Speaking about the impact of universal credit, Mr Bruce said: “It certainly has made a huge difference in the amount of food that we put out.

“We recognise that there are people in distress and it’s very genuine distress.

“When you listen to people who’ve come in, a lot of them are there purely and simply because they’ve got into universal credit, they have little funds of their own and they haven’t got any income for a period of time.”

Last month, the Chancellor announced in his autumn budget that universal credit was here to stay, despite injecting £5bn into the Department for Work and Pensions to help ease the transition to the system. 

Mr Bruce added: “There is a lot of grief and hardship out there.

“We are conscious of the fact that the Government says it’s going to try and improve the situation, but we’ll see.

“We’ll try to respond appropriately.”

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Article comments

  • NewburyLad

    28/11/2018 - 10:10

    @DVB - how much more income tax and council tax, are you , Don't Vote Benyon, prepared to pay, per month? Assuming you actually have a job paying tax into society in the first place of course. Or are you too just a net taker?


    • EugeneStryker

      29/11/2018 - 14:02

      It is a bit simple minded to think that DVB is the best place to start increasing tax revenues, unless of course he is in the top 5% of earners. The forthcoming EU tax-avoidance directive stopping global corporations shifting their profits to low tax territories would have been a good start, but you voted against this type of international cooperation. We have one of the lowest corporation tax rates in the G7, but when Labour suggest they increase it to a level below what it was under Thatcher you regurgitate nonsense about 'magic money trees'.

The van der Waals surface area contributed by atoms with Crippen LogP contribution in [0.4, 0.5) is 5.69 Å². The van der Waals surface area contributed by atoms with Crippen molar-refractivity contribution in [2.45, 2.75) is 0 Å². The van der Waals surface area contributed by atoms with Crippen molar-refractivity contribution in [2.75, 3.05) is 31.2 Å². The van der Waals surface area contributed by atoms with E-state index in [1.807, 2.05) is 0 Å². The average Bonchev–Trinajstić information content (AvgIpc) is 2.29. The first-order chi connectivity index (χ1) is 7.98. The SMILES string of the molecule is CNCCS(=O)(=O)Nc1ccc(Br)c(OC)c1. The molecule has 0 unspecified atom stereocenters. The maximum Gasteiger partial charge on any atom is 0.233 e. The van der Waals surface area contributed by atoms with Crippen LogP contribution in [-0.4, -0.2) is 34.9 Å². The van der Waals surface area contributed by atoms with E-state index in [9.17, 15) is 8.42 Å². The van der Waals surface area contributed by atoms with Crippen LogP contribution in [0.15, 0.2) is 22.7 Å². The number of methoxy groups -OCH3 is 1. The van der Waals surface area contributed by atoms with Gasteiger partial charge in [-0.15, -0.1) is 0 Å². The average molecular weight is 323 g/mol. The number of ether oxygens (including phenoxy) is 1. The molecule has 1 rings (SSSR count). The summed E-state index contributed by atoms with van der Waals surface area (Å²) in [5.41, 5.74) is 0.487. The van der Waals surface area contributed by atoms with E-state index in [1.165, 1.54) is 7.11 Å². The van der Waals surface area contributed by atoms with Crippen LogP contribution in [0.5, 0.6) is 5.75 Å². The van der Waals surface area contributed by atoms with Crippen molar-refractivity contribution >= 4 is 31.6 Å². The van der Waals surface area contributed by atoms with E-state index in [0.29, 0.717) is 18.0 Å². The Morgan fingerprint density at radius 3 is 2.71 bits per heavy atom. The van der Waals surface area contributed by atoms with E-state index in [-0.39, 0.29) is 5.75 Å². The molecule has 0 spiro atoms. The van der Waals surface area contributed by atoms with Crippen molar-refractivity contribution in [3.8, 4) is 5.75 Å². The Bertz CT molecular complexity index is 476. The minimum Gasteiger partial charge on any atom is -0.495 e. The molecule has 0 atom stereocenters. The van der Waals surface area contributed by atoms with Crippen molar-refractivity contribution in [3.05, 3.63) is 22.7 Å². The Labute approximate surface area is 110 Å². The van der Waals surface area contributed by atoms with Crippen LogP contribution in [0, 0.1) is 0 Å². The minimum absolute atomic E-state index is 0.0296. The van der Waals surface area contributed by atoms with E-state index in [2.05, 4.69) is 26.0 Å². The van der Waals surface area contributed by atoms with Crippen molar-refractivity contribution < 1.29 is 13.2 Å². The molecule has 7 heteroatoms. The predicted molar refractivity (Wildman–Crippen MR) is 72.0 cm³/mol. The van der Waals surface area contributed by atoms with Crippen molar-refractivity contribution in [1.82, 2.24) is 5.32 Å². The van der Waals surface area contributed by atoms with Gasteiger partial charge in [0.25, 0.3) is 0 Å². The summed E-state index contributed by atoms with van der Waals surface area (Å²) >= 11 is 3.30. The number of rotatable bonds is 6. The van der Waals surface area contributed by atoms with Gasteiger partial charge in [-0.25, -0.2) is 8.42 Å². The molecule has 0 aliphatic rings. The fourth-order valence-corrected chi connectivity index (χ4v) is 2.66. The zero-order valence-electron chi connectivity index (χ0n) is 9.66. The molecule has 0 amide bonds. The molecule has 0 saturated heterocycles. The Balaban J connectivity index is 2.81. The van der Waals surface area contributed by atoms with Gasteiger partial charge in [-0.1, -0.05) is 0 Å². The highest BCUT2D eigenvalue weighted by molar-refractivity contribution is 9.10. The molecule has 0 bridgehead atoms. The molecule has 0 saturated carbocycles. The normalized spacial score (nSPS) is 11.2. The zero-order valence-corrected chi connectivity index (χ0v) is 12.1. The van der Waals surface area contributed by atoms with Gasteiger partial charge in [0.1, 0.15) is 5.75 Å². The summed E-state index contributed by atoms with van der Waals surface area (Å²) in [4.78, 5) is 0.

• gpp01

    28/11/2018 - 09:09

    There was a motion in parliament some time ago to investigate the alarming rise in food bank usage - sadly it was opposed.


  • bruin the bear

    28/11/2018 - 09:09

    Agree that Universal credit is a shambles and causing terrific strain and anxiety to those who have no other support.


  • Owen1

    28/11/2018 - 08:08

    It is just sad that in this day and age people are still having to resort using food banks. Message to WBC's Councillors, wake up and help the hard working people of West Berkshire who you are scavenging their money off for your wages and pointless things


    • __Andy__

      28/11/2018 - 11:11

      What pointless things? 1. They needed those dildos 2. They needed to be pointless else they hurt (I'm told)


    • NewburyLad

      28/11/2018 - 10:10

      Free stuff is always popular shocker.....


    • NoisyNortherner

      28/11/2018 - 08:08

      I'm afraid the problem goes even higher than that. Universal Credit itself is a complete disaster and the rollout needs to be at least paused until issues can be addressed with it. It's a complete joke that in politics, it's seen as a sign of weakness to admit that something needs to change.